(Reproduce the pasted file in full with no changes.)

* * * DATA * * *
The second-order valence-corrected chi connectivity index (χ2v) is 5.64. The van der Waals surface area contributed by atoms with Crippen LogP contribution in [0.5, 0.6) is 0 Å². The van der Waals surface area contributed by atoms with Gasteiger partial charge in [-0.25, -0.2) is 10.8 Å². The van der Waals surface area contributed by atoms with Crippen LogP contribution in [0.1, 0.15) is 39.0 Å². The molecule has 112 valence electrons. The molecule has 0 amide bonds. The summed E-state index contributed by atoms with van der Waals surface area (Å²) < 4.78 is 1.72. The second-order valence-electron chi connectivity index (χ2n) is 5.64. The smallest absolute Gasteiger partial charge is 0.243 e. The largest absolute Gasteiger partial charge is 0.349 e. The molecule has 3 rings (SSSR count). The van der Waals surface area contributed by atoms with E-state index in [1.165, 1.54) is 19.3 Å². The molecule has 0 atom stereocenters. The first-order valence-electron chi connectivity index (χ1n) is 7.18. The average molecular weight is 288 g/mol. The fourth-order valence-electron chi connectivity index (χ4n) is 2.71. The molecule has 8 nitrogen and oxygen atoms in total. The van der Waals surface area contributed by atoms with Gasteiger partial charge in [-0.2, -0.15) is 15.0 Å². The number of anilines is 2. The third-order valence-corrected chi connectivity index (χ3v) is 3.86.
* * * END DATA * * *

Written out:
The second-order valence-corrected chi connectivity index (χ2v) is 5.64. The van der Waals surface area contributed by atoms with Crippen LogP contribution in [0.5, 0.6) is 0 Å². The van der Waals surface area contributed by atoms with Gasteiger partial charge in [-0.25, -0.2) is 10.8 Å². The van der Waals surface area contributed by atoms with Crippen LogP contribution in [0.1, 0.15) is 39.0 Å². The molecule has 112 valence electrons. The molecule has 0 amide bonds. The summed E-state index contributed by atoms with van der Waals surface area (Å²) < 4.78 is 1.72. The second-order valence-electron chi connectivity index (χ2n) is 5.64. The smallest absolute Gasteiger partial charge is 0.243 e. The largest absolute Gasteiger partial charge is 0.349 e. The molecule has 3 rings (SSSR count). The van der Waals surface area contributed by atoms with E-state index in [1.165, 1.54) is 19.3 Å². The molecule has 0 atom stereocenters. The first-order valence-electron chi connectivity index (χ1n) is 7.18. The average molecular weight is 288 g/mol. The fourth-order valence-electron chi connectivity index (χ4n) is 2.71. The molecule has 8 nitrogen and oxygen atoms in total. The van der Waals surface area contributed by atoms with Gasteiger partial charge in [-0.2, -0.15) is 15.0 Å². The number of anilines is 2. The third-order valence-corrected chi connectivity index (χ3v) is 3.86.